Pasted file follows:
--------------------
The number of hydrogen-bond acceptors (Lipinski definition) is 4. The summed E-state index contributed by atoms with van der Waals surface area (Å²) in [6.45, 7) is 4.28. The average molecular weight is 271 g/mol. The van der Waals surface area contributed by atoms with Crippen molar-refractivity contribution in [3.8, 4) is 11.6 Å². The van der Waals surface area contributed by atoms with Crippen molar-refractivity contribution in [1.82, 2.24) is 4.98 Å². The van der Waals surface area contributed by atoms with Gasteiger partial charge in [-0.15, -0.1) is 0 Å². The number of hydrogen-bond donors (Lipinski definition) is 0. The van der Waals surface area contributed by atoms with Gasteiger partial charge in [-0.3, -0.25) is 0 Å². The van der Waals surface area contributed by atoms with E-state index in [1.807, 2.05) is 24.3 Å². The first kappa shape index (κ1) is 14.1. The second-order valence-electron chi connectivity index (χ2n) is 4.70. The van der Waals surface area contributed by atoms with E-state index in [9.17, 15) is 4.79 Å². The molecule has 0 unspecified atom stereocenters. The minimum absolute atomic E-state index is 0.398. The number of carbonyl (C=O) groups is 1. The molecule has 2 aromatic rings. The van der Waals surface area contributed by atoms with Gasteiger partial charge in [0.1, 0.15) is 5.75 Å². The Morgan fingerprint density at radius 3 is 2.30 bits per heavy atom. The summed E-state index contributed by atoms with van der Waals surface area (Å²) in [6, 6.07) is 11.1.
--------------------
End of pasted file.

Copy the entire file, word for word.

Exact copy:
The number of hydrogen-bond acceptors (Lipinski definition) is 4. The summed E-state index contributed by atoms with van der Waals surface area (Å²) in [6.45, 7) is 4.28. The average molecular weight is 271 g/mol. The van der Waals surface area contributed by atoms with Crippen molar-refractivity contribution in [3.8, 4) is 11.6 Å². The van der Waals surface area contributed by atoms with Crippen molar-refractivity contribution in [1.82, 2.24) is 4.98 Å². The van der Waals surface area contributed by atoms with Gasteiger partial charge in [-0.15, -0.1) is 0 Å². The number of hydrogen-bond donors (Lipinski definition) is 0. The van der Waals surface area contributed by atoms with Gasteiger partial charge in [-0.3, -0.25) is 0 Å². The van der Waals surface area contributed by atoms with E-state index in [1.807, 2.05) is 24.3 Å². The first kappa shape index (κ1) is 14.1. The second-order valence-electron chi connectivity index (χ2n) is 4.70. The van der Waals surface area contributed by atoms with E-state index in [9.17, 15) is 4.79 Å². The molecule has 0 unspecified atom stereocenters. The minimum absolute atomic E-state index is 0.398. The number of carbonyl (C=O) groups is 1. The molecule has 2 aromatic rings. The van der Waals surface area contributed by atoms with Gasteiger partial charge in [0.1, 0.15) is 5.75 Å². The Morgan fingerprint density at radius 3 is 2.30 bits per heavy atom. The summed E-state index contributed by atoms with van der Waals surface area (Å²) in [6, 6.07) is 11.1.